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Chapelgill Hill - new hill/new boots

PostPosted: Wed Jun 30, 2021 1:47 pm
by rob munbett
With a good forecast and new boots to try out, I decided to head south to Coulter to have a walk up Chapelgill Hill, a Donald I had seen but not climbed. I set off early to avoid the worst of the heat and parked at the usual place for Culter Fell. New boots time. It's always a concern that boots that feel fine in the shop and up and down the carpeted stairs at home wont feel so fine on the hills - but, thankfully, these seemed to work out pretty well.
My plan was to walk along the private road and go up (as suggested in the SMC book) the track beside Kings Beck and then up the steep hillside at the end. However, I met a very friendly and helpful farmer on the road who told me that the headwall was steep and had deep heather and it was far easier to follow the path on the north side of the Beck. This I did and was thankful when I saw the steep heather-clad headwall at the end of the Beck.
Culter Fell from Tippet Knowe
My path, while steep in places, was really good and provided great views. I came over Tippet Knowe and headed for Kings Bank Head. I had to head a fair way south, away from the direction I wanted to go to avoid peat hags but soon crossed a fence and found an ATV track heading in my direction but still having swing east to avoid more hags. By now the heat was becoming oppressive, the flies buzzing constantly round my head and my right boot starting to rub my heel.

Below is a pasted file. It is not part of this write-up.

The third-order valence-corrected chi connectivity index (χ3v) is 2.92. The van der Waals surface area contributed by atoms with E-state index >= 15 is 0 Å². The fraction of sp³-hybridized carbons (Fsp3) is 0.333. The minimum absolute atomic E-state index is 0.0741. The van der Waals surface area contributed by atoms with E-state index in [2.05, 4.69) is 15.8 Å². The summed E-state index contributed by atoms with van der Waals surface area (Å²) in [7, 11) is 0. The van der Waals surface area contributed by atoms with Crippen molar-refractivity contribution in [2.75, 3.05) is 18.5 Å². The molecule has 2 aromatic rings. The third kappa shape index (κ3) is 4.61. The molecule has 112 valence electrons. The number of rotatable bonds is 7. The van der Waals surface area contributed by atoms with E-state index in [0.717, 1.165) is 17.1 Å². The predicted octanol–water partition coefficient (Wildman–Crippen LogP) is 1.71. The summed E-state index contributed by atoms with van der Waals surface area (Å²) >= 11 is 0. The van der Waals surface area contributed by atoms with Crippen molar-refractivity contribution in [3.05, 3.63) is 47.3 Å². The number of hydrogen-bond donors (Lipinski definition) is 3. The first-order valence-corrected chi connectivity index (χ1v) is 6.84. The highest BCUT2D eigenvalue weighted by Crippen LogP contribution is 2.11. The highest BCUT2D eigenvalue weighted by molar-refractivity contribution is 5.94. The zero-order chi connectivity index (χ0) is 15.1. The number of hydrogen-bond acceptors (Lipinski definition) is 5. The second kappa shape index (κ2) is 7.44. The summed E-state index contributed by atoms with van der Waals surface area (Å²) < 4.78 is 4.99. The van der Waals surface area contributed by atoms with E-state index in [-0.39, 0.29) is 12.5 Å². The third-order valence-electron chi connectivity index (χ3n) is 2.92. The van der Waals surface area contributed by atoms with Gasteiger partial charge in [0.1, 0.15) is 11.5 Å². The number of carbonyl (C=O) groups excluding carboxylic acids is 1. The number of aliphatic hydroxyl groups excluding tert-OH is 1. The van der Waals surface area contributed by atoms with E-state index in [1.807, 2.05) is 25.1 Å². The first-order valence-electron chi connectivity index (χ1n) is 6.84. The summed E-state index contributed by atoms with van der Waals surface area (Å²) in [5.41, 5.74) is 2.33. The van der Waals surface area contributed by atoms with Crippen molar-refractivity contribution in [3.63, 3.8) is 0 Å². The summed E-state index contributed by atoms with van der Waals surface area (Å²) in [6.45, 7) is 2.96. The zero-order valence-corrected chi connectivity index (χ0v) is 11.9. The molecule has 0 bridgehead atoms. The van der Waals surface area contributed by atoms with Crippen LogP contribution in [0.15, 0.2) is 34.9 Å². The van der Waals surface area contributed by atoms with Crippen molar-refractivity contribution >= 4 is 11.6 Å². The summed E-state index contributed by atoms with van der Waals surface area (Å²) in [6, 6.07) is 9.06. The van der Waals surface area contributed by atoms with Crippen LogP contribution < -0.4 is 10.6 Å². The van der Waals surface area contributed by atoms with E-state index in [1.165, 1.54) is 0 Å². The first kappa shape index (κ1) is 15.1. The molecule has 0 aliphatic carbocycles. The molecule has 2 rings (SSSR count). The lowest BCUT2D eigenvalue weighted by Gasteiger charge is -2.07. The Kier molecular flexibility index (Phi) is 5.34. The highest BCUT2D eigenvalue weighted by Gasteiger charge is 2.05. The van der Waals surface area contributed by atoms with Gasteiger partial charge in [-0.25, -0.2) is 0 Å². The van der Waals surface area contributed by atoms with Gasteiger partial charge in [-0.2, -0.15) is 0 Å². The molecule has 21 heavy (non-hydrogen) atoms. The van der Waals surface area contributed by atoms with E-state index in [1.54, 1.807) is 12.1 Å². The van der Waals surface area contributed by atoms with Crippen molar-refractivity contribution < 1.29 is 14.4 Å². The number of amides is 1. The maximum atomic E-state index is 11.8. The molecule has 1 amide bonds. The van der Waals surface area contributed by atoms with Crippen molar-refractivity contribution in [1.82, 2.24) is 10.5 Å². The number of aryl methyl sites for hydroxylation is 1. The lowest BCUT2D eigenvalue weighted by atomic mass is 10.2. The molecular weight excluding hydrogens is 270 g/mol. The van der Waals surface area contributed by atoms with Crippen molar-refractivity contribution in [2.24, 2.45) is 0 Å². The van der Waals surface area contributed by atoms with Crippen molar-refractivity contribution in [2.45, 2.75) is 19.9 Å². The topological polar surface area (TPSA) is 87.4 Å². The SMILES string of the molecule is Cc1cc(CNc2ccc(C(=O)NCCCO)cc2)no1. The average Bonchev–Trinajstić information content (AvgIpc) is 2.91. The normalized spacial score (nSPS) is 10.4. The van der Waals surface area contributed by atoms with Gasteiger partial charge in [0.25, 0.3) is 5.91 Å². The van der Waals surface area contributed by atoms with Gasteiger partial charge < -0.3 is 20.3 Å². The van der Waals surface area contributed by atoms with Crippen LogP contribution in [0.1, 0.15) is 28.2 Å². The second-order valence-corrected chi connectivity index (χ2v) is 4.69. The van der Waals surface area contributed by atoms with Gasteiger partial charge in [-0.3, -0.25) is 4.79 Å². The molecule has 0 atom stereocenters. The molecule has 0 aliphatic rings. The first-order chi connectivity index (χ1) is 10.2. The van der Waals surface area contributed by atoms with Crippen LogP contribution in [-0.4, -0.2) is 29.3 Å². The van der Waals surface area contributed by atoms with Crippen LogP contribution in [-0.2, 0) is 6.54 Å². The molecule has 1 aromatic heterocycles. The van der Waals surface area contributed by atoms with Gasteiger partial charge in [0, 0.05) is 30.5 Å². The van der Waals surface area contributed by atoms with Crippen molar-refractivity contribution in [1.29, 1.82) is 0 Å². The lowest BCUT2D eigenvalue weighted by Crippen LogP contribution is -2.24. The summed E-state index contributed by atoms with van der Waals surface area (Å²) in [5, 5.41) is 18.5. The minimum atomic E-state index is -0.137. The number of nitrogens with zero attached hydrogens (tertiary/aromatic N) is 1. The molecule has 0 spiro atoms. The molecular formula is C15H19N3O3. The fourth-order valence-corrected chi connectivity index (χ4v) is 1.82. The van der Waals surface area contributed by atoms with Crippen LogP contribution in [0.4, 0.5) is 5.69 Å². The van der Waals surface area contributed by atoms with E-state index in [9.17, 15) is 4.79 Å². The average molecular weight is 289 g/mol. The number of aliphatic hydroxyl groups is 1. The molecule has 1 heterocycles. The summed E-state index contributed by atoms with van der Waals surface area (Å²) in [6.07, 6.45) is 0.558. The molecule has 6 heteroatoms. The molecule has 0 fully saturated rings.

Culter Fell from Kings Bank Head
chapelgill Pan.JPG
Chapelgill Hill from Kings Bank Head
I ploughed on towards another fence which headed up Chapelgill Hill. Again there was a track but again there were peat hags to negotiate. Soon though I reached a couple of cairns but the one at the angle of the fence was clearly higher. Despite the flies, I sat for a while to enjoy the stillness, the views and some grub.
On the summit of Chapelgill Hill looking south towards Gathersnow Hill
It was baking hot now and I must admit that my energy levels were a bit sapped as I headed off the summit so plodding back across to Tippet Knowe with the beginnings of a painful blister on my right heel took longer that it should have. I sat here awhile, looking down my route of descent and having a final snack and taking on as much fluid as I had left.
Descending the north side of Kings Beck
The walk down the track to the road was very easy and enjoyable - the walk along the road back to the car was less so. I could smell the tar melting and feel the heat of the road through the soles of my boots. Unfortunately, my car was in full sunlight - but the warm water that I had in the boot still tasted fine!

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Re: Chapelgill Hill - new hill/new boots

PostPosted: Wed Jun 30, 2021 3:58 pm
by apollo0815
I had to think a moment to recognize that the water you were talking about in the end, was not in your boot, but the boot:)